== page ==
Abstract dependencies

Projects depend on packages, internal ones or from 3rd parties. In all cases, your architecture should dictate what it needs and not evolve around a package, otherwise changing the dependency with another package and mocking it in tests could take unnecessary effort and time.

While it’s very easy to include a package in any file you need and start using it, time will show it’s painful to spread dependencies all over. Someday you’ll want to change a package because it’s not maintained anymore or you discover security issues which lead to loss of trust, or maybe you just want to experiment with another package.

This is where abstraction comes in, helping to decouple an implementation in your project, to set the rules which a dependency must follow. Each package has its own API, thus you need to wrap it by your API.

To show an example, I’ve chosen to integrate a validation package into Echo framework. The validator package requires you to tag your structs with its validation rules. Continue reading Abstract dependencies

Error handling in Echo framework

If misused, error handling and logging in Go can become too verbose and tangled. If the two are decoupled, you can just pass the error forward (maybe add some context to it if necessary, or have specific error structs) and have it logged or sent to various systems (like New Relic) somewhere else in the code, not where you receive it from a function call.

One of the features I appreciate the most in Echo framework is the HTTPErrorHandler which can be customized to any needs. And combined with the recover middleware, error management becomes an easy task.

package main

import (


func main() {
   server := echo.New()
      middleware.Recover(),   // Recover from all panics to always have your server up
      middleware.Logger(),    // Log everything to stdout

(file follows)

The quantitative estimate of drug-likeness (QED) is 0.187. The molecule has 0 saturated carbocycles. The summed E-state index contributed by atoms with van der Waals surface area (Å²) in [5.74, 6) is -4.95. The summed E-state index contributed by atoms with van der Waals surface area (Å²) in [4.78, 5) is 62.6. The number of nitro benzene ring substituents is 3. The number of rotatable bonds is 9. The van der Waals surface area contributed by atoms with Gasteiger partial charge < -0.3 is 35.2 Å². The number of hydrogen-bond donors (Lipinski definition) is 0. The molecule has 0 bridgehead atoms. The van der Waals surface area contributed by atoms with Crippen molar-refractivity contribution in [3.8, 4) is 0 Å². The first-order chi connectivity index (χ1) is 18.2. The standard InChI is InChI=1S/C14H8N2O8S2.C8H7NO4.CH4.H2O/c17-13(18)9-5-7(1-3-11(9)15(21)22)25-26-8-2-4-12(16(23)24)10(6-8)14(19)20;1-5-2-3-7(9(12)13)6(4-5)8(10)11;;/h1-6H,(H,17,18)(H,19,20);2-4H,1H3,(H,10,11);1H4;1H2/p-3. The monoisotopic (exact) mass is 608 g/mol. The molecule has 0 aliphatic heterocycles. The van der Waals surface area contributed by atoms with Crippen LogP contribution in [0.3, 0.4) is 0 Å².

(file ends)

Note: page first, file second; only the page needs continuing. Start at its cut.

middleware.RequestID(), // Generate a request id on the HTTP response headers for identification
   server.Debug = false
   server.HideBanner = true
   server.HTTPErrorHandler = func(err error, c echo.Context) {
      // Take required information from error and context and send it to a service like New Relic
      fmt.Println(c.Path(), c.QueryParams(), err.Error())

      // Call the default handler to return the HTTP response
      server.DefaultHTTPErrorHandler(err, c)

   server.GET("/users", func(c echo.Context) error {
      users, err := dbGetUsers()
      if err != nil {
         return err

      return c.JSON(http.StatusOK, users)

   server.GET("/posts", func(c echo.Context) error {
      posts, err := dbGetPosts()
      if err != nil {
         return err

      return c.JSON(http.StatusOK, posts)


func dbGetUsers() ([]string, error) {
   return nil, errors.New("database error")

func dbGetPosts() ([]string, error) {
   panic("an unhandled error occurred")
   return nil, nil

Avoid logging in functions:

server.GET("/users", func(c echo.Context) error {
   users, err := dbGetUsers()
   if err != nil {
      log.Errorf("cannot get users: %s", err)
      return err

   return c.JSON(http.StatusOK, users)

Keep the handler functions clean, check your errors and pass them forward.

Automated Jenkins CI setup for Go projects

I was helping a friend on a project with some tasks amongst which code quality. I’ve set up some tools (gometalinter first, then golangci-lint) and integrated them with Travis CI.

Then GitHub decided to give free private repositories and my friend made the project private. Travis and other CI systems require paid plans for private repositories so I decided to set up a Jenkins environment. I’ve used Jenkins before, but never configured it myself. I thought it’s going to be a quick click-click install process, but I’ve found myself in front of various plugins, configurations, credentials and all sort of requirements.

One of the first things that come in my mind when I have to do something is if I’ll have to do it again later and if I should automate the process. And that’s how a pet project was born. My purpose was to write a configuration file, install the environment, then configure jobs for the repositories I need.

I’ve created two job templates, one for triggering a build on branch push, one for pull requests (required webhooks are created automatically). Based on the templates, I just wanted to create a new job, insert the GitHub repository url and start using the job.

The job templates are aiming at Go projects to run tests and code quality tools on (all required tools are installed automatically). Other configured actions are automatic backups and cleanups. And you’ll also find some setup scripts for basic server security and requirements.

There are things which could be improved, but now I have a click-click CI system setup called Go Jenkins CI.



Protect Docker secrets files

I have a Docker container managed with Docker compose, which defines the unless-stopped restart policy. But my container never starts after I reboot the machine. But it does restart if I just restart the Docker service. I have a similar setup on another machine which I have no issues with.

I kept on searching the issue until it hit me all of a sudden. I’m using secrets read from files. The files are in the /tmp  directory which gets cleared, thus the container fails to start.